Our world is becoming more urban. More than fifty percent of the global population now lives in cities, which poses new challenges for sustainable development. This book integrates theory and methods of sustainability assessment with concepts from systems science to provide guidelines for assessing the sustainability of urban systems. It discusses different aspects of urban sustainability, from energy and housing, to mobility and health, covering social, economic and environmental factors, as well as the various stakeholders and actors involved. The book argues for the need to find models and solutions in order to design sustainable cities of the future in light of the complexity of urban social life. Including diverse case studies from the developed and developing world, this book provides a useful reference for researchers and students from a broad range of disciplines working in the field of sustainability, as well as for environmental consultants and policy makers.
The advent of the CRISPR/Cas9 class of genome editing tools is transforming not just science and medicine, but also law. When the genome of germline cells is modified, the modifications could be inherited, with far-reaching effects in time and scale. Legal systems are struggling with keeping up with the CRISPR revolution and both lawyers and scientists are often confused about existing regulations. This book contains an analysis of the national regulatory framework in eighteen selected countries. Written by national legal experts, it includes all major players in bioengineering, plus an analysis of the emerging international standards and a discussion of how international human rights standards should inform national and international regulatory frameworks. The authors propose a set of principles for the regulation of germline engineering, based on international human rights law, that can be the foundation for regulating heritable gene editing both at the level of countries as well as globally.
Newton's Principia is perhaps the second most famous work of mathematics, after Euclid's Elements. Originally published in 1687, it gave the first systematic account of the fundamental concepts of dynamics, as well as three beautiful derivations of Newton's law of gravitation from Kepler's laws of planetary motion. As a book of great insight and ingenuity, it has raised our understanding of the power of mathematics more than any other work. This heavily annotated translation of the third and final edition (1726) of the Principia will enable any reader with a good understanding of elementary mathematics to easily grasp the meaning of the text, either from the translation itself or from the notes, and to appreciate some of its significance. All forward references are given to illuminate the structure and unity of the whole, and to clarify the parts. The mathematical prerequisites for understanding Newton's arguments are given in a brief appendix.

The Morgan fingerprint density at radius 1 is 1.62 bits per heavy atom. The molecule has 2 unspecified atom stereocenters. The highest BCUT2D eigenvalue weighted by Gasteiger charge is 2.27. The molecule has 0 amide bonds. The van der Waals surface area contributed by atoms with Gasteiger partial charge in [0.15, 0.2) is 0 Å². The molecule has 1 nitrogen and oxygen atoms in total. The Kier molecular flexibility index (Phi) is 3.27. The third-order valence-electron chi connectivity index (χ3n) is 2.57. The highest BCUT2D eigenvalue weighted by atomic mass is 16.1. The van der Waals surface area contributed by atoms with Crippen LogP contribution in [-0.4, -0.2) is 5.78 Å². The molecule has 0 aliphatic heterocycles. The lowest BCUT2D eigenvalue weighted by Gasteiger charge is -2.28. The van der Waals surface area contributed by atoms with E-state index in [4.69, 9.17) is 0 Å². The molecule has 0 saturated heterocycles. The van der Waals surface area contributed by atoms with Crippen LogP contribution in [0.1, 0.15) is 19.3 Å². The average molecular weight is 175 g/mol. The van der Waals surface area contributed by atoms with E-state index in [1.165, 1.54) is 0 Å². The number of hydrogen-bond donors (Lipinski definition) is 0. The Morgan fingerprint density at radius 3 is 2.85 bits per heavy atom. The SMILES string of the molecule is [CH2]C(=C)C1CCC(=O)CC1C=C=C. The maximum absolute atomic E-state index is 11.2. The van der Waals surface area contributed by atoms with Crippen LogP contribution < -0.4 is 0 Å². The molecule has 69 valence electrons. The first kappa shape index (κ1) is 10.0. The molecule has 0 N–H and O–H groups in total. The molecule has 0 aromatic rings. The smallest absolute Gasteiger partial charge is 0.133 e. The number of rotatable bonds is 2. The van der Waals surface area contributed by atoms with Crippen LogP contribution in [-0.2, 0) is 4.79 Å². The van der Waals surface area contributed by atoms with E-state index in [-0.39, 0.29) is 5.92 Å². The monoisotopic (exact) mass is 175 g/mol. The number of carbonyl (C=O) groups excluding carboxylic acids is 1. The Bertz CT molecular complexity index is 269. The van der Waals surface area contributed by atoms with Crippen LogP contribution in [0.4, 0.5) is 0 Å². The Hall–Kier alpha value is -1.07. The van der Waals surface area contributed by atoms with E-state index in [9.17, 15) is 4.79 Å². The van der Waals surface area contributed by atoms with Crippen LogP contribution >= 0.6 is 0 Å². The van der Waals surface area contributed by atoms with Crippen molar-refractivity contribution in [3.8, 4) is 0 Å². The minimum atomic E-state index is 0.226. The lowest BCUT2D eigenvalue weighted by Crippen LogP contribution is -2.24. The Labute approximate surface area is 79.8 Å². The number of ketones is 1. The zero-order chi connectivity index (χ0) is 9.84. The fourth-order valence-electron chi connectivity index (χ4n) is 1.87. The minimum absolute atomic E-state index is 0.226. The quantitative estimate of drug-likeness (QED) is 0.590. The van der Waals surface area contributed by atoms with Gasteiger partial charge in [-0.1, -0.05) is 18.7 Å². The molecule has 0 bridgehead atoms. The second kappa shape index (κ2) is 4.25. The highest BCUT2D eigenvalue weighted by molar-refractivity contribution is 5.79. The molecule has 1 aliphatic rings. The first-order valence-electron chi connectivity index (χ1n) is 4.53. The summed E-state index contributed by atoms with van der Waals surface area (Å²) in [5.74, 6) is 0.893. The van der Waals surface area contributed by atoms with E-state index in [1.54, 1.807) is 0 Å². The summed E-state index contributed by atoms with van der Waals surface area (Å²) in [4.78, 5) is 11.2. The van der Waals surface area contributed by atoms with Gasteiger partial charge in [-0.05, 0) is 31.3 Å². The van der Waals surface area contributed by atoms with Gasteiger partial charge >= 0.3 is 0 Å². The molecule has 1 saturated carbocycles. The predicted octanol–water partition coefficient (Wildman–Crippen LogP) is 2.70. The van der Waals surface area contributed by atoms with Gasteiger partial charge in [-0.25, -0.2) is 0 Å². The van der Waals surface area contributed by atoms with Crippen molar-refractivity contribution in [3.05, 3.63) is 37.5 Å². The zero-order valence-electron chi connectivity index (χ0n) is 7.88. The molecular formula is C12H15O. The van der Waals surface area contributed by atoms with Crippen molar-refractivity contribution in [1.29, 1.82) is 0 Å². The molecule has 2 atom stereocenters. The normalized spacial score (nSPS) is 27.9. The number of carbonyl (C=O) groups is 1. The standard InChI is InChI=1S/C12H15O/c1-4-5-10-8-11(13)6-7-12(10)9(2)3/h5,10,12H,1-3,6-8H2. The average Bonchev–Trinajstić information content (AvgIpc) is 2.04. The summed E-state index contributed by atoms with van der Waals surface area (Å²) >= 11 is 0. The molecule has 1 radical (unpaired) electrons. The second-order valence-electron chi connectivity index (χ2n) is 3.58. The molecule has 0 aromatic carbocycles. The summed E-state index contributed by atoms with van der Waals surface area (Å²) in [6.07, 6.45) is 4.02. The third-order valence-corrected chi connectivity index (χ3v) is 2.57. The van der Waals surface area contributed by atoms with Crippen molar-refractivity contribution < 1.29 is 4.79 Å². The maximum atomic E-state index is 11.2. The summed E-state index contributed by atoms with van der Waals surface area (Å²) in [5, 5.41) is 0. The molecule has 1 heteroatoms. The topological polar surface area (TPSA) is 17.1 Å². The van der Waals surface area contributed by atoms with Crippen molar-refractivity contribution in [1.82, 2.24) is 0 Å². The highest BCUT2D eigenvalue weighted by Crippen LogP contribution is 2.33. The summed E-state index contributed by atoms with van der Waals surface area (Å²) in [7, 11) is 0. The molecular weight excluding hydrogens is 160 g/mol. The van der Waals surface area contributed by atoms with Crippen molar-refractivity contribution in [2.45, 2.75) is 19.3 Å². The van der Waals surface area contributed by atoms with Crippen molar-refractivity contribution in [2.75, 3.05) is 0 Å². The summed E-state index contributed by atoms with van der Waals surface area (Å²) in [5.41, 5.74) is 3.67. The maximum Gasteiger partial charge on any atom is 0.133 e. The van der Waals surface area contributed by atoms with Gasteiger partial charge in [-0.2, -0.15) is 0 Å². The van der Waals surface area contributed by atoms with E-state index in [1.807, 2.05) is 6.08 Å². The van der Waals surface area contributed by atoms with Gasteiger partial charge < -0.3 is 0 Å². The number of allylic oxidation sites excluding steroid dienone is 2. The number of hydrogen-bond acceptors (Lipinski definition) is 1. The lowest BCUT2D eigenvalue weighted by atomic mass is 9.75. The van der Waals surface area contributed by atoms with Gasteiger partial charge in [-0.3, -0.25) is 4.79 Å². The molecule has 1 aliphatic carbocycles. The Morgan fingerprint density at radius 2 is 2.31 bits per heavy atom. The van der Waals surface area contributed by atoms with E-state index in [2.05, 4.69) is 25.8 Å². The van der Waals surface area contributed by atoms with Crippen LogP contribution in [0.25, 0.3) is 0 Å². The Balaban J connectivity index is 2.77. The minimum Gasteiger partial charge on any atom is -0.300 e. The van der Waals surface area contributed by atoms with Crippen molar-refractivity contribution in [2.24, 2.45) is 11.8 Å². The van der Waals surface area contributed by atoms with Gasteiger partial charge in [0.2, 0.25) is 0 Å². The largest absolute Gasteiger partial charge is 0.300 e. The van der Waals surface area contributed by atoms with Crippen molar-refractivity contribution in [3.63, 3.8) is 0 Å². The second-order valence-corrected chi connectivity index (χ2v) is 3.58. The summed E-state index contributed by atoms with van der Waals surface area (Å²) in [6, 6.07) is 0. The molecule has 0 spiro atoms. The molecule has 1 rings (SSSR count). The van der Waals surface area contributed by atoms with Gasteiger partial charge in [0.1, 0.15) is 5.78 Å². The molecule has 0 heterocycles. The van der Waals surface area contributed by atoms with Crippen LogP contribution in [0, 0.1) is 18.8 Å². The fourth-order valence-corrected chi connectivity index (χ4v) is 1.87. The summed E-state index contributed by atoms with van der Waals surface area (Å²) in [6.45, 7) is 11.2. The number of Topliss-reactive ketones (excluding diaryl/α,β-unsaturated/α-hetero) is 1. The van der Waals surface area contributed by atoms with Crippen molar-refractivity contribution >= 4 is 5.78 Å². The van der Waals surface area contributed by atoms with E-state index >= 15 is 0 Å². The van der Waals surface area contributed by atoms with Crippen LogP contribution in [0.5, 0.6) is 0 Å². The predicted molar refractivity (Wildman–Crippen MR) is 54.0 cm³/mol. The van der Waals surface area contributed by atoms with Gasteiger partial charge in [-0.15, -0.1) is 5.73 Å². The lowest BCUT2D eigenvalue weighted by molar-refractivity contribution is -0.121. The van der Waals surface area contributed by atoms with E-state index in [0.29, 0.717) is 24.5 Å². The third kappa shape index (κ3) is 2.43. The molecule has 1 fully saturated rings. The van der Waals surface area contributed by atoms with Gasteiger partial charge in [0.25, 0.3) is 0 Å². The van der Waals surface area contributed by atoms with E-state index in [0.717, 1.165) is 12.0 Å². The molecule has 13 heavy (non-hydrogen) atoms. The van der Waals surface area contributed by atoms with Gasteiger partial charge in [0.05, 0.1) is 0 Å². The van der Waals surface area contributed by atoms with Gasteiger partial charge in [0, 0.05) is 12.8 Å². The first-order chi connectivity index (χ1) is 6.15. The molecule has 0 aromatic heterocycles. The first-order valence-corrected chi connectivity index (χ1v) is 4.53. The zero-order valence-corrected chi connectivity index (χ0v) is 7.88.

Fifteenth-century Italy witnessed sweeping innovations in the art of sculpture. Sculptors rediscovered new types of images from classical antiquity and invented new ones, devised novel ways to finish surfaces, and pushed the limits of their materials to new expressive extremes. The Art of Sculpture in Fifteenth-Century Italy surveys the sculptural production created by a range of artists throughout the peninsula. It offers a comprehensive overview of Italian sculpture during a century of intense creativity and development. Here, nineteen historians of Quattrocento Italian sculpture chart the many competing forces that led makers, patrons, and viewers to invest sculpture with such heightened importance in this time and place. Methodologically wide-ranging, the essays, specially commissioned for this volume, explore the vast range of techniques and media (stone, metal, wood, terracotta, and stucco) used to fashion works of sculpture. They also examine how viewers encountered those objects, discuss varying approaches to narrative, and ponder the increasing contemporary interest in the relationship between sculpture and history.